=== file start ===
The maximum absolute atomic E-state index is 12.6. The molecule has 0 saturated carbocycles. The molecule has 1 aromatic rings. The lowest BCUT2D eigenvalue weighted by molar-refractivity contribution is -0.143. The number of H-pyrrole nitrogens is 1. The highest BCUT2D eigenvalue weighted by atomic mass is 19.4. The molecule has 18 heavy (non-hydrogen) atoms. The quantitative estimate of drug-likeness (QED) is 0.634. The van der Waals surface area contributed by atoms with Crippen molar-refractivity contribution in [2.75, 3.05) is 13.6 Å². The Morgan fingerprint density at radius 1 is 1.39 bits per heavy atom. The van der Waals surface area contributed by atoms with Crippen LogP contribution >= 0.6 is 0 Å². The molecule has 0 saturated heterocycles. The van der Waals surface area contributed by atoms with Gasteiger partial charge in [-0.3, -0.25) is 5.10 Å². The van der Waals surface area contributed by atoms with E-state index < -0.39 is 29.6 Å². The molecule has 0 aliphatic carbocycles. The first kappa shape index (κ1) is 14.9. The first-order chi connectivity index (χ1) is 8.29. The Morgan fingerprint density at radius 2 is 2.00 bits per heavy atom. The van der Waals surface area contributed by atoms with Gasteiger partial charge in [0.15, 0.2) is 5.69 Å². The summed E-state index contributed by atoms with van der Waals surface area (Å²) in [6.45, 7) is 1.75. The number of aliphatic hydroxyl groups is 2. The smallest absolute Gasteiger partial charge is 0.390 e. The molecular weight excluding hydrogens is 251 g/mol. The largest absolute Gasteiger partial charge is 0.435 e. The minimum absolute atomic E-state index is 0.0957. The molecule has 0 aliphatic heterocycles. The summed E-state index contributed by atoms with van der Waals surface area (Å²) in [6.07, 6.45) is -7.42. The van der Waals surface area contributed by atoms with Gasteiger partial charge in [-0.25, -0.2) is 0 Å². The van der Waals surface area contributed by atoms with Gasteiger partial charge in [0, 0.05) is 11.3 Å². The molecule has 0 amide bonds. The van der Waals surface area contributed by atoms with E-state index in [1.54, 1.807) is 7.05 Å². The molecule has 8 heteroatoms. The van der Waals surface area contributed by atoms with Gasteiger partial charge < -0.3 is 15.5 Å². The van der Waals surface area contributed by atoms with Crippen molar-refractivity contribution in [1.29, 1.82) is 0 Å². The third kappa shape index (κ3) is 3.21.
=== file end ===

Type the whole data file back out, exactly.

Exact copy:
The maximum absolute atomic E-state index is 12.6. The molecule has 0 saturated carbocycles. The molecule has 1 aromatic rings. The lowest BCUT2D eigenvalue weighted by molar-refractivity contribution is -0.143. The number of H-pyrrole nitrogens is 1. The highest BCUT2D eigenvalue weighted by atomic mass is 19.4. The molecule has 18 heavy (non-hydrogen) atoms. The quantitative estimate of drug-likeness (QED) is 0.634. The van der Waals surface area contributed by atoms with Crippen molar-refractivity contribution in [2.75, 3.05) is 13.6 Å². The Morgan fingerprint density at radius 1 is 1.39 bits per heavy atom. The van der Waals surface area contributed by atoms with Crippen LogP contribution >= 0.6 is 0 Å². The molecule has 0 saturated heterocycles. The van der Waals surface area contributed by atoms with Gasteiger partial charge in [-0.3, -0.25) is 5.10 Å². The van der Waals surface area contributed by atoms with E-state index < -0.39 is 29.6 Å². The molecule has 0 aliphatic carbocycles. The first kappa shape index (κ1) is 14.9. The first-order chi connectivity index (χ1) is 8.29. The Morgan fingerprint density at radius 2 is 2.00 bits per heavy atom. The van der Waals surface area contributed by atoms with Gasteiger partial charge in [0.15, 0.2) is 5.69 Å². The summed E-state index contributed by atoms with van der Waals surface area (Å²) in [6.45, 7) is 1.75. The number of aliphatic hydroxyl groups is 2. The smallest absolute Gasteiger partial charge is 0.390 e. The molecular weight excluding hydrogens is 251 g/mol. The largest absolute Gasteiger partial charge is 0.435 e. The minimum absolute atomic E-state index is 0.0957. The molecule has 0 aliphatic heterocycles. The summed E-state index contributed by atoms with van der Waals surface area (Å²) in [6.07, 6.45) is -7.42. The van der Waals surface area contributed by atoms with Gasteiger partial charge in [-0.25, -0.2) is 0 Å². The van der Waals surface area contributed by atoms with Gasteiger partial charge in [0, 0.05) is 11.3 Å². The molecule has 0 amide bonds. The van der Waals surface area contributed by atoms with E-state index in [1.54, 1.807) is 7.05 Å². The molecule has 8 heteroatoms. The van der Waals surface area contributed by atoms with Gasteiger partial charge < -0.3 is 15.5 Å². The van der Waals surface area contributed by atoms with Crippen molar-refractivity contribution in [1.29, 1.82) is 0 Å². The third kappa shape index (κ3) is 3.21.